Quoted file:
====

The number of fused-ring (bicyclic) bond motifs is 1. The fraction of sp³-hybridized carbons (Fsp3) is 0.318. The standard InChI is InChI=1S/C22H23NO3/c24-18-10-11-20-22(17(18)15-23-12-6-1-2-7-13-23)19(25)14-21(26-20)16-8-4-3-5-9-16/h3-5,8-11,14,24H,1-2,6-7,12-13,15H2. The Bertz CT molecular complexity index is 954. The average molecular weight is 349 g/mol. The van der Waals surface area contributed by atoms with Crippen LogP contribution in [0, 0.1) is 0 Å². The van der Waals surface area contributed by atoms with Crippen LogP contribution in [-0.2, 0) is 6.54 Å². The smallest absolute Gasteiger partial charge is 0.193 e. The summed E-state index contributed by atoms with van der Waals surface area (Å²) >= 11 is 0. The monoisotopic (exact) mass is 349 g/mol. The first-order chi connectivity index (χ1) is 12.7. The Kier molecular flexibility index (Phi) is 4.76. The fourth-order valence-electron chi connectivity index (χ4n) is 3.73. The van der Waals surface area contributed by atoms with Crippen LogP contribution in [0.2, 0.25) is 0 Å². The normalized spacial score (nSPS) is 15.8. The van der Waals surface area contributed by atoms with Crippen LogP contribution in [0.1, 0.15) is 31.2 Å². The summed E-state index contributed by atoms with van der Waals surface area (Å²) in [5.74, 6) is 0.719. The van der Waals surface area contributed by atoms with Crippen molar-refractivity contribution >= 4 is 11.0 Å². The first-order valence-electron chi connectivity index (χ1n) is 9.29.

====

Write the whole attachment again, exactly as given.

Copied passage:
The number of fused-ring (bicyclic) bond motifs is 1. The fraction of sp³-hybridized carbons (Fsp3) is 0.318. The standard InChI is InChI=1S/C22H23NO3/c24-18-10-11-20-22(17(18)15-23-12-6-1-2-7-13-23)19(25)14-21(26-20)16-8-4-3-5-9-16/h3-5,8-11,14,24H,1-2,6-7,12-13,15H2. The Bertz CT molecular complexity index is 954. The average molecular weight is 349 g/mol. The van der Waals surface area contributed by atoms with Crippen LogP contribution in [0, 0.1) is 0 Å². The van der Waals surface area contributed by atoms with Crippen LogP contribution in [-0.2, 0) is 6.54 Å². The smallest absolute Gasteiger partial charge is 0.193 e. The summed E-state index contributed by atoms with van der Waals surface area (Å²) >= 11 is 0. The monoisotopic (exact) mass is 349 g/mol. The first-order chi connectivity index (χ1) is 12.7. The Kier molecular flexibility index (Phi) is 4.76. The fourth-order valence-electron chi connectivity index (χ4n) is 3.73. The van der Waals surface area contributed by atoms with Crippen LogP contribution in [0.2, 0.25) is 0 Å². The normalized spacial score (nSPS) is 15.8. The van der Waals surface area contributed by atoms with Crippen LogP contribution in [0.1, 0.15) is 31.2 Å². The summed E-state index contributed by atoms with van der Waals surface area (Å²) in [5.74, 6) is 0.719. The van der Waals surface area contributed by atoms with Crippen molar-refractivity contribution >= 4 is 11.0 Å². The first-order valence-electron chi connectivity index (χ1n) is 9.29.